AVC: A lot of the people on that show play heightened versions of themselves. What’s it like to come into that situation and have to create a character that isn’t just you?
ES: I didn’t know what I was doing. Believe me. [Laughs.] I didn’t really know what to do. I always just try to become some version of myself that I can hide in that’s not quite me, but is some sort of version of myself. Like, that was weird in Hamlet 2, because I played myself there, fully myself, but then I realized “Oh, I’m not playing myself. I’m some weird version of myself.” So as an actress, you’re always playing something, I don’t even know who I am, how could I become me? I don’t know what that is.
Hamlet 2 (2008)—“Elisabeth Shue”
ES: Oh yeah, I loved that experience. That was really fun. I was so glad that that came here [to Comic-Con]. I remember being really upset I couldn’t come.
AVC: Was it written for you?
ES: It was not, no. It was actually supposed to be a real sad, has-been actress, which I found hilarious. When they came to me, they were kind of worried to offer it to me, because they thought I would take it personally that they thought I was a has-been, but it was quite the opposite. I thought it was funny that they thought of it that way. And maybe not a has-been, but they thought of it as someone maybe a little more obscure, who you hadn’t seen for a while. I loved doing that movie. It was so fun to laugh at myself, and Steve Coogan is such a huge talent, and I just felt really grateful to do it.
Adventures In Babysitting (1987)—“Chris Parker”
ES: That was really a very special experience for me, because it was the first movie I was kind of the star of, and it was Chris Columbus’ first movie, and Lynda’s [Obst, producer]. I just remember there was such an innocence to making that movie, and so many things I got to do, like singing the blues. That was probably the best scene I’ve ever gotten to do. So fun. If it had done well, and it was a shitty experience, I would not pretend to you that it was a great experience. [Laughs.]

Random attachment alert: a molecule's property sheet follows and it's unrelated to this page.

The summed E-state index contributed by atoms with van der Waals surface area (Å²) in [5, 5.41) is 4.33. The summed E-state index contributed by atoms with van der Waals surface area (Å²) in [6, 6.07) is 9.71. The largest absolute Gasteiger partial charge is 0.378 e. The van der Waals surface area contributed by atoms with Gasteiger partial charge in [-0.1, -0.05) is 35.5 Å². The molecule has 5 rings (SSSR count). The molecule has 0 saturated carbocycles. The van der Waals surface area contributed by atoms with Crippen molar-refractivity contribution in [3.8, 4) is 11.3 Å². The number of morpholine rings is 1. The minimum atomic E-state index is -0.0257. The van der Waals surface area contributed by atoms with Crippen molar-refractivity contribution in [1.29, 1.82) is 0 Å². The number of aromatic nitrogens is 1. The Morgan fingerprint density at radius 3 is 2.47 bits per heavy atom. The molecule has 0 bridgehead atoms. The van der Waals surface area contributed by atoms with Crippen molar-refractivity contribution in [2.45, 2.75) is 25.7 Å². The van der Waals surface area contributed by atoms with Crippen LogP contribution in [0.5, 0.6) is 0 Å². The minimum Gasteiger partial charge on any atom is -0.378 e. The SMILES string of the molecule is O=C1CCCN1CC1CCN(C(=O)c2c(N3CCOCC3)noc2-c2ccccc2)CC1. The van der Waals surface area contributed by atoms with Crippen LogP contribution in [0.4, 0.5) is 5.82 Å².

So when they’re great experiences, and they are well-accepted… It’s so nice, because sometimes you have a great experience and no one sees the movie. Other times, you have a shitty experience, and the movie ends up being successful, but you don’t care. And every once in a while, you love the people, you love the experience, and it happens to break through. That’s rare. Especially today.
Back then, there was more time. Adventures In Babysitting didn’t even make any money the first weekend. And then Jeff Katzenberg said, “Aw, we really like this movie, let’s try and put more advertising behind it.” I mean, that doesn’t happen today. Today, you go “Oh, it didn’t make any money? Yank it.” And when you do independent films with no marketing budget and there’s no hope for an award? It’s like, “Put it in a movie theater for a week.” So it’s a tougher time now for things to get through. But it teaches you. I think over the years, it’s taught me that you don’t make movies for a result. If that’s what you’re in it for, you’re going to be disappointed a lot.
Leaving Las Vegas (1995)—“Sera”
ES: I love that movie.
AVC: Was it depressing to film?
ES: No. Not at all. It was uplifting. Because in the end, it was still a love story. It wasn’t depressing. I mean, of course he does die, but you’re still watching two people allowing each other to be who they are and survive their circumstance through their affection for each other. There’s a real easiness to it that was very beautiful. It was romantic. And it was beautiful because it was dark, but it was also innocent and romantic. And so the two textures combined to make something very beautiful.
AVC: Some critics treated it as though they had suddenly rediscovered you, though you’d been working all along. What did that feel like?
ES: That was fine. It was definitely a different part, and I hadn’t had any opportunities to play anybody that complicated, or even that dark or that emotional. I just hadn’t had that chance yet, so I can see why I was sort of pigeonholed before. But still, I look back and I go “Wow.” I mean, even doing that movie—it’s not like the red carpet was laid out for me and I got every great role that there was to offer. It’s still a complete struggle. I still make tons of mistakes. I’ve struggled all the way through. So that was another great lesson. You don’t just all of a sudden have roles open. You still have to go out there and slug it out with everyone else. But that’s what’s challenging and good about it.